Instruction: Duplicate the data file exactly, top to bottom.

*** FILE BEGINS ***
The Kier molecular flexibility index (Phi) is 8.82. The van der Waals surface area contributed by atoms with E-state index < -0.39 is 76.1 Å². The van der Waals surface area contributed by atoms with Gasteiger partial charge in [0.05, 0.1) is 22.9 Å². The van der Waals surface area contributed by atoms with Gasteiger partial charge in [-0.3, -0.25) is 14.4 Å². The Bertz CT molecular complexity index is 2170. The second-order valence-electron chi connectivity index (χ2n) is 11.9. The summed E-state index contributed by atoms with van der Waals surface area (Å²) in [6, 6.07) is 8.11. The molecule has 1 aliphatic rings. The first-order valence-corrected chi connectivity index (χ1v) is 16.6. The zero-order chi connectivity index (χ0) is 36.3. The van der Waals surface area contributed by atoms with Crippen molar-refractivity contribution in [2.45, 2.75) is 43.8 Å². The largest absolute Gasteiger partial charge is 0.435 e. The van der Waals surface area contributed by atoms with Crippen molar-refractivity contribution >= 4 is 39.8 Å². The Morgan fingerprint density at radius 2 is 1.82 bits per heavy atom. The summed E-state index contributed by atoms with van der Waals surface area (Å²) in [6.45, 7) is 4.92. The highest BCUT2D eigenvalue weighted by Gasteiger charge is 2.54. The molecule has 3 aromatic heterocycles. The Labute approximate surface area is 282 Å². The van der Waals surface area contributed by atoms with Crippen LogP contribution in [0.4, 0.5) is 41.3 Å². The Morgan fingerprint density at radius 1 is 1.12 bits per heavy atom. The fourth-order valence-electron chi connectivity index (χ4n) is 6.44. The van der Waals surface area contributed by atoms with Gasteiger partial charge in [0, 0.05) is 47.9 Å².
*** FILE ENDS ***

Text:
The Kier molecular flexibility index (Phi) is 8.82. The van der Waals surface area contributed by atoms with E-state index < -0.39 is 76.1 Å². The van der Waals surface area contributed by atoms with Gasteiger partial charge in [0.05, 0.1) is 22.9 Å². The van der Waals surface area contributed by atoms with Gasteiger partial charge in [-0.3, -0.25) is 14.4 Å². The Bertz CT molecular complexity index is 2170. The second-order valence-electron chi connectivity index (χ2n) is 11.9. The summed E-state index contributed by atoms with van der Waals surface area (Å²) in [6, 6.07) is 8.11. The molecule has 1 aliphatic rings. The first-order valence-corrected chi connectivity index (χ1v) is 16.6. The zero-order chi connectivity index (χ0) is 36.3. The van der Waals surface area contributed by atoms with Crippen molar-refractivity contribution in [2.45, 2.75) is 43.8 Å². The largest absolute Gasteiger partial charge is 0.435 e. The van der Waals surface area contributed by atoms with Crippen molar-refractivity contribution >= 4 is 39.8 Å². The Morgan fingerprint density at radius 2 is 1.82 bits per heavy atom. The summed E-state index contributed by atoms with van der Waals surface area (Å²) in [6.45, 7) is 4.92. The highest BCUT2D eigenvalue weighted by Gasteiger charge is 2.54. The molecule has 3 aromatic heterocycles. The Labute approximate surface area is 282 Å². The van der Waals surface area contributed by atoms with Crippen LogP contribution in [0.4, 0.5) is 41.3 Å². The Morgan fingerprint density at radius 1 is 1.12 bits per heavy atom. The fourth-order valence-electron chi connectivity index (χ4n) is 6.44. The van der Waals surface area contributed by atoms with Gasteiger partial charge in [0, 0.05) is 47.9 Å².